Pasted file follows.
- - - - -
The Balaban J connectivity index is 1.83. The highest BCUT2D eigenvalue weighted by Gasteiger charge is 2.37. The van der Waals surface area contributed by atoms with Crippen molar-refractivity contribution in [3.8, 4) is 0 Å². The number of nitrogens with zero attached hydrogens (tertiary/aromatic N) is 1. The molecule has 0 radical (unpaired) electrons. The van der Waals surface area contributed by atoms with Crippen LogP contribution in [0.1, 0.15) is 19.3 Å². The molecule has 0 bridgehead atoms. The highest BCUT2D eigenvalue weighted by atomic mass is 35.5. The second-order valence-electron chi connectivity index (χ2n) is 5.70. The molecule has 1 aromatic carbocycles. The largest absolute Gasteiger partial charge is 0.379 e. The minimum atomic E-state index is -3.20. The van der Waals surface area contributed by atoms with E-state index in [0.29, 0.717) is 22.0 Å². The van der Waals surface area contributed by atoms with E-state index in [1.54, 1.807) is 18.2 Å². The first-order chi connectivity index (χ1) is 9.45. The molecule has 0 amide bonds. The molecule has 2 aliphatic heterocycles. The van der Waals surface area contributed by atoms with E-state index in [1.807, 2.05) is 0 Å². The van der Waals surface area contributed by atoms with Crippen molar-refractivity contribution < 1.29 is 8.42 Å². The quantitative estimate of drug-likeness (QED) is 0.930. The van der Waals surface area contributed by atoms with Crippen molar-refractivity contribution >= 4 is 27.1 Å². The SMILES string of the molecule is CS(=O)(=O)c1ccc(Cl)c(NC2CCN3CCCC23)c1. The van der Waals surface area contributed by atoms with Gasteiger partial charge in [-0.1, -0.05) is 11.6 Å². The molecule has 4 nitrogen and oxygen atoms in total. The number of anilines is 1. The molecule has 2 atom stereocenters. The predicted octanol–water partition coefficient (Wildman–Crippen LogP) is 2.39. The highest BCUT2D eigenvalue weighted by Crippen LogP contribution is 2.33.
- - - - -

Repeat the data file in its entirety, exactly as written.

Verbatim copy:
The Balaban J connectivity index is 1.83. The highest BCUT2D eigenvalue weighted by Gasteiger charge is 2.37. The van der Waals surface area contributed by atoms with Crippen molar-refractivity contribution in [3.8, 4) is 0 Å². The number of nitrogens with zero attached hydrogens (tertiary/aromatic N) is 1. The molecule has 0 radical (unpaired) electrons. The van der Waals surface area contributed by atoms with Crippen LogP contribution in [0.1, 0.15) is 19.3 Å². The molecule has 0 bridgehead atoms. The highest BCUT2D eigenvalue weighted by atomic mass is 35.5. The second-order valence-electron chi connectivity index (χ2n) is 5.70. The molecule has 1 aromatic carbocycles. The largest absolute Gasteiger partial charge is 0.379 e. The minimum atomic E-state index is -3.20. The van der Waals surface area contributed by atoms with E-state index in [0.29, 0.717) is 22.0 Å². The van der Waals surface area contributed by atoms with E-state index in [1.54, 1.807) is 18.2 Å². The first-order chi connectivity index (χ1) is 9.45. The molecule has 0 amide bonds. The molecule has 2 aliphatic heterocycles. The van der Waals surface area contributed by atoms with E-state index in [1.807, 2.05) is 0 Å². The van der Waals surface area contributed by atoms with Crippen molar-refractivity contribution < 1.29 is 8.42 Å². The quantitative estimate of drug-likeness (QED) is 0.930. The van der Waals surface area contributed by atoms with Crippen molar-refractivity contribution >= 4 is 27.1 Å². The SMILES string of the molecule is CS(=O)(=O)c1ccc(Cl)c(NC2CCN3CCCC23)c1. The van der Waals surface area contributed by atoms with Gasteiger partial charge in [-0.1, -0.05) is 11.6 Å². The molecule has 4 nitrogen and oxygen atoms in total. The number of anilines is 1. The molecule has 2 atom stereocenters. The predicted octanol–water partition coefficient (Wildman–Crippen LogP) is 2.39. The highest BCUT2D eigenvalue weighted by Crippen LogP contribution is 2.33.